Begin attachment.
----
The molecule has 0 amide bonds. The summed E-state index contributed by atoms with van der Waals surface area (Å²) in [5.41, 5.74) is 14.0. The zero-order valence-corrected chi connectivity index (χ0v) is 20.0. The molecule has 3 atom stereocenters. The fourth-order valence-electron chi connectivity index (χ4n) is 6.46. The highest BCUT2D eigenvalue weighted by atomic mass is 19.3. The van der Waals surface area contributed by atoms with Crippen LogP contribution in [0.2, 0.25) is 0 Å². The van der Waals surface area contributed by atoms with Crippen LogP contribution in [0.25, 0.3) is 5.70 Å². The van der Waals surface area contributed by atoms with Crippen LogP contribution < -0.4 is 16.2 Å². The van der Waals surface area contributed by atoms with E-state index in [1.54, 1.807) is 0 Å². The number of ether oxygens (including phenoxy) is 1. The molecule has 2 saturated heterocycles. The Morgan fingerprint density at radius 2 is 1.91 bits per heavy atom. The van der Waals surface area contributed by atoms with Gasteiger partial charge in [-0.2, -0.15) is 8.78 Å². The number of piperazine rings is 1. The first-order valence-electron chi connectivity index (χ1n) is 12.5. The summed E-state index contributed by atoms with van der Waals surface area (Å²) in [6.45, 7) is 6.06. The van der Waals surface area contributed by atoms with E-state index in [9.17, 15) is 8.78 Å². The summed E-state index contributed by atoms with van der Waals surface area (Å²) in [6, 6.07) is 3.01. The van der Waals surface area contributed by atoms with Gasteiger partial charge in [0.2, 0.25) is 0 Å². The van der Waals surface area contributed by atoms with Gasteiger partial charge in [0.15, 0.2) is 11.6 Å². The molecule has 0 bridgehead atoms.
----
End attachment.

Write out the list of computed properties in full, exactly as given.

The molecule has 0 amide bonds. The summed E-state index contributed by atoms with van der Waals surface area (Å²) in [5.41, 5.74) is 14.0. The zero-order valence-corrected chi connectivity index (χ0v) is 20.0. The molecule has 3 atom stereocenters. The fourth-order valence-electron chi connectivity index (χ4n) is 6.46. The highest BCUT2D eigenvalue weighted by atomic mass is 19.3. The van der Waals surface area contributed by atoms with Crippen LogP contribution in [0.2, 0.25) is 0 Å². The van der Waals surface area contributed by atoms with Crippen LogP contribution in [0.25, 0.3) is 5.70 Å². The van der Waals surface area contributed by atoms with Crippen LogP contribution < -0.4 is 16.2 Å². The van der Waals surface area contributed by atoms with E-state index in [1.54, 1.807) is 0 Å². The number of ether oxygens (including phenoxy) is 1. The molecule has 2 saturated heterocycles. The Morgan fingerprint density at radius 2 is 1.91 bits per heavy atom. The van der Waals surface area contributed by atoms with Gasteiger partial charge in [-0.2, -0.15) is 8.78 Å². The number of piperazine rings is 1. The first-order valence-electron chi connectivity index (χ1n) is 12.5. The summed E-state index contributed by atoms with van der Waals surface area (Å²) in [6.45, 7) is 6.06. The van der Waals surface area contributed by atoms with E-state index in [9.17, 15) is 8.78 Å². The summed E-state index contributed by atoms with van der Waals surface area (Å²) in [6, 6.07) is 3.01. The van der Waals surface area contributed by atoms with Gasteiger partial charge in [0.2, 0.25) is 0 Å². The van der Waals surface area contributed by atoms with Gasteiger partial charge in [0.15, 0.2) is 11.6 Å². The molecule has 0 bridgehead atoms.